Once employed in the Netherlands, you may find something called a non-solicitation clause included in your contract. This is separate from the commonly seen, non-compete clause. While a non-compete clause prohibits an employee from entering into a new employment agreement with a competitor, a non-solicitation clause prohibits an employee from entering into an employment agreement with a customer or business relation of the former employer. It is important to think about how this could possibly affect your later career before signing it, as this can be legally enforced and a fine may be in store for any who break the agreement.
These clauses come in many forms so it is important to pay special attention to your contract. Some may prohibit you from working for any and all customers and/or business relations, while others may just list certain ones. It is possible that your contract may even prohibit you from being in contact with that person or company. In 2011, a judge was overhearing an application for interim relief in Arnhem and ruled that an employee who accepted a LinkedIn request from a customer of his former employer, had violated his non-solicitation clause. Because of this, it is also possible that you will see details regarding social media included on the contract. This should go into detail regarding what is deemed appropriate and what could possibly be reprimanded.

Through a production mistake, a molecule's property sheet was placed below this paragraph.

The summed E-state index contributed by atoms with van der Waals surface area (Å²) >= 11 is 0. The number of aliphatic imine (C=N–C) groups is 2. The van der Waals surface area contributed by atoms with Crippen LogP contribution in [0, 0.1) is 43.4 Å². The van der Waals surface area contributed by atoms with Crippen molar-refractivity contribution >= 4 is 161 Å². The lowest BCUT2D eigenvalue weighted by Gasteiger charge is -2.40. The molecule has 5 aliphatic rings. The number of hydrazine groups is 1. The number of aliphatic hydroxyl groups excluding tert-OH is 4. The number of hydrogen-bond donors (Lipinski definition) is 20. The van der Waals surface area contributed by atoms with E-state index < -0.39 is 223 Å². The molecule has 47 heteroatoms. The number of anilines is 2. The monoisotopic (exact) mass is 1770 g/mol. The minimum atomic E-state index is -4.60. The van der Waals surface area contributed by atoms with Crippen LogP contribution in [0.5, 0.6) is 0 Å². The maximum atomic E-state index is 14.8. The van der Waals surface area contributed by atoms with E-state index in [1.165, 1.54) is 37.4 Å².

A limited duration is usually stated on these clauses. Some employers may ask that you refrain from working for a customer or business relation for 6 months, while others may ask for one to two years. Temporary contracts may either have no non-solicitation clause or may only have six months required in between jobs, with an employer and his or her business relation. Permanent contracts usually have to one to two years.
As stated, this portion of the contract is legally enforceable and therefore should be taken seriously before signing a contract. It is important to note that judges vary on enforcing the non-compete and non-solicitation clauses to be included in the contract, therefore it is always good to confirm with your employer. If you have any questions or concerns regarding your contract, it is advisable to seek consultation from an employment lawyer. Ashley Herbert